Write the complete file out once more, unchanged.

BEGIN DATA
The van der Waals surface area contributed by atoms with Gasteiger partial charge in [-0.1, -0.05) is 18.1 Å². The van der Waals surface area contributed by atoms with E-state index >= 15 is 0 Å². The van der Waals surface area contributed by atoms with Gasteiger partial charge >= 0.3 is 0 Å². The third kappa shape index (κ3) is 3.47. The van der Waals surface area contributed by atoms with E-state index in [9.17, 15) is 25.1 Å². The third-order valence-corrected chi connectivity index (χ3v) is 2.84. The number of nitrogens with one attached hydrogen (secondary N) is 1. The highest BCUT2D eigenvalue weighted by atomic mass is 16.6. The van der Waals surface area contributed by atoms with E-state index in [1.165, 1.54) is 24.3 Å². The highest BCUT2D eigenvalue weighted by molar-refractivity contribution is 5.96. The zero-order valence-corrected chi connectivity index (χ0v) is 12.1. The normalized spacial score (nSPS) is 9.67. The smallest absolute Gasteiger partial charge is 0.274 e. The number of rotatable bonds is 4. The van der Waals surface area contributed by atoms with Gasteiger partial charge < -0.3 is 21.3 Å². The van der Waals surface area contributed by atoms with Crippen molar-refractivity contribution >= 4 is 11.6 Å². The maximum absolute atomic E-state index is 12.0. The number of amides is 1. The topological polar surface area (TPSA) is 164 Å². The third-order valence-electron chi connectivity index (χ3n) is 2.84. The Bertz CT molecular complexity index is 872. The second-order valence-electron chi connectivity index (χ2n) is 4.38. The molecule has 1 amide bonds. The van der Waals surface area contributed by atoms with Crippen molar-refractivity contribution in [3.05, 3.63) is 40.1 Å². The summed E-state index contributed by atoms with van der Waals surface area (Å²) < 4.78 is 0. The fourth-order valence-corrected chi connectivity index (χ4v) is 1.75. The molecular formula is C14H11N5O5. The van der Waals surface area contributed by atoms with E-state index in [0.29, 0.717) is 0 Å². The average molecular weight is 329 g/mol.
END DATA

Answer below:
The van der Waals surface area contributed by atoms with Gasteiger partial charge in [-0.1, -0.05) is 18.1 Å². The van der Waals surface area contributed by atoms with E-state index >= 15 is 0 Å². The van der Waals surface area contributed by atoms with Gasteiger partial charge >= 0.3 is 0 Å². The third kappa shape index (κ3) is 3.47. The van der Waals surface area contributed by atoms with E-state index in [9.17, 15) is 25.1 Å². The third-order valence-corrected chi connectivity index (χ3v) is 2.84. The number of nitrogens with one attached hydrogen (secondary N) is 1. The highest BCUT2D eigenvalue weighted by atomic mass is 16.6. The van der Waals surface area contributed by atoms with E-state index in [1.165, 1.54) is 24.3 Å². The highest BCUT2D eigenvalue weighted by molar-refractivity contribution is 5.96. The zero-order valence-corrected chi connectivity index (χ0v) is 12.1. The normalized spacial score (nSPS) is 9.67. The smallest absolute Gasteiger partial charge is 0.274 e. The number of rotatable bonds is 4. The van der Waals surface area contributed by atoms with Gasteiger partial charge < -0.3 is 21.3 Å². The van der Waals surface area contributed by atoms with Crippen molar-refractivity contribution >= 4 is 11.6 Å². The maximum absolute atomic E-state index is 12.0. The number of amides is 1. The topological polar surface area (TPSA) is 164 Å². The third-order valence-electron chi connectivity index (χ3n) is 2.84. The Bertz CT molecular complexity index is 872. The second-order valence-electron chi connectivity index (χ2n) is 4.38. The molecule has 1 amide bonds. The van der Waals surface area contributed by atoms with Crippen molar-refractivity contribution in [3.05, 3.63) is 40.1 Å². The summed E-state index contributed by atoms with van der Waals surface area (Å²) < 4.78 is 0. The fourth-order valence-corrected chi connectivity index (χ4v) is 1.75. The molecular formula is C14H11N5O5. The van der Waals surface area contributed by atoms with E-state index in [0.29, 0.717) is 0 Å². The average molecular weight is 329 g/mol.